COVID: Two more dead in Missoula County; 2 staffers test positive in Governor’s Office

Gov. Steve Bullock on Thursday said another member of his staff has tested positive for COVID-19. The statewide case count on Thursday hit 891, the second highest level of the pandemic. (Missoula Current screenshot of the governor’s press briefing)

The coronavirus pandemic claimed the lives of two more Missoula County residents on Thursday while Gov. Steve Bullock said another member of his staff had tested positive for the virus.

The number of statewide cases continue to climb, with 891 reported on Thursday – the second highest daily count of the pandemic. While the death toll passed the 300 mark last weekend, it now stands at 337.

A number of counties, including Missoula and Cascade, have implemented local orders more stringent than those imposed by the state.

I’ve always been supportive of local public health departments adopting further measures as needed to address the virus in their communities,” Bullock said. “That support continues to this day.”

The Governor’s Office on Wednesday confirmed that a staff member had tested positive for the virus. Bullock and Lt. Gov. Mike Cooney were both tested on Wednesday and received negative results. They were tested again on Thursday and the outcome was the same.

Bullock said the staffer who tested positive led to four other staffers who were considered close contacts. One of them tested positive for the virus on Thursday.

We have six staff in total impacted, two positive and four negative,” Bullock said. “All six will stay under quarantine or isolation for the recommended 14-day period. We have and continue to take this virus seriously in the Governor’s Office.”

Bullock said both staff and visitors are required to wear masks, and nurses conduct temperature checks on staff each morning.

This virus can impact anyone,” Bullock said. “We’ve implemented and are following the guidelines for restrictions to do everything we can to minimize the risk of transmission.”

The statewide case count of 891 on Thursday is second only to the 924 cases reported last week. The state’s daily count of new cases has remained above 417 since early October.

With the number of cases continuing to surge, the Missoula City-County Health Department took action this week to implement more stringent orders in an effort to stem the spread. They set the benchmark at 25 average daily cases per 100,000 population and said it will likely take several weeks to reach that level.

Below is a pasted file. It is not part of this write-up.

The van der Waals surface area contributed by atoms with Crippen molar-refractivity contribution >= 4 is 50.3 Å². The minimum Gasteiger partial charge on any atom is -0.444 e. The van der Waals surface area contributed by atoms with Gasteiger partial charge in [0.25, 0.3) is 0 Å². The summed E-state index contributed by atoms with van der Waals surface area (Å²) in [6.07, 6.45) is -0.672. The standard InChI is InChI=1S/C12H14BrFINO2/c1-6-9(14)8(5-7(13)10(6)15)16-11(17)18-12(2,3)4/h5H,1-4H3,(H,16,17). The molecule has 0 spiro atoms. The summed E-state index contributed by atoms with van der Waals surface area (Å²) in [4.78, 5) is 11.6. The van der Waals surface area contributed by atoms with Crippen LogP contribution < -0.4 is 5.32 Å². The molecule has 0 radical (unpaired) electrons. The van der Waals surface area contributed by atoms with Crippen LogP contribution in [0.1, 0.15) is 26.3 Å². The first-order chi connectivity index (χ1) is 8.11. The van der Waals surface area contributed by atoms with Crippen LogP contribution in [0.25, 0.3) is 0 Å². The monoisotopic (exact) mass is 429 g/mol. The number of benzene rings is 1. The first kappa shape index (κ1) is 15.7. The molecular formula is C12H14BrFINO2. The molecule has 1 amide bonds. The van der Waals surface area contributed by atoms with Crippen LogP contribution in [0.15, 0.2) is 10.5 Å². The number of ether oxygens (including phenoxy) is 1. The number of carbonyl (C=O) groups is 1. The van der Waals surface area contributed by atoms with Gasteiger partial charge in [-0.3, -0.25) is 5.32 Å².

The seven-day average incidence rate is 46 per 100,000 – down from 49 on yesterday,” said Cindy Farr, the county’s incident commander. “The goal is an average daily incidence rate of 25 per 100,000 or less for two consecutive weeks.”

The daily COVID-19 case count as reported by the Montana Department of Public Health and Human Services.

County health officials reported 57 new cases on Thursday with more than 1,630 close contacts. Thirty individuals are currently being hospitalized in the county and two more have died, both adults, bringing the county’s death toll to 16.

It’s not a ‘sham-demick,’” Bullock said. “It’s something we all can take a little more seriously. It’s incumbent upon each of us to do our part as individuals to better protect the community.”

The virus has done more than slow business and take lives across the state. It also has led to a shortage of healthcare workers.

To address the shortage, Bullock said the state has secured five teams each comprised of five individuals from the federal government to help fill the gap in the shortage of healthcare workers in rural areas.

The first three teams arrive next week and will be situated along the Hi-Line and in eastern Montana. The two additional teams will follow the week after and will be dispersed where needed. Each team will remain on the ground for 30 days, Bullock said.

With the increasing number of COVID cases across Montana, this increases the likelinhood of healthcare workers becoming infected with the virus, or having to quarantine for being a close contact,” Bullock said.

Making sure we can manage staffing needs will not only help those rural hospitals stay open, but also prevent patients from having to be transferred to higher care facilities that would take up more bed space in urban hospitals.”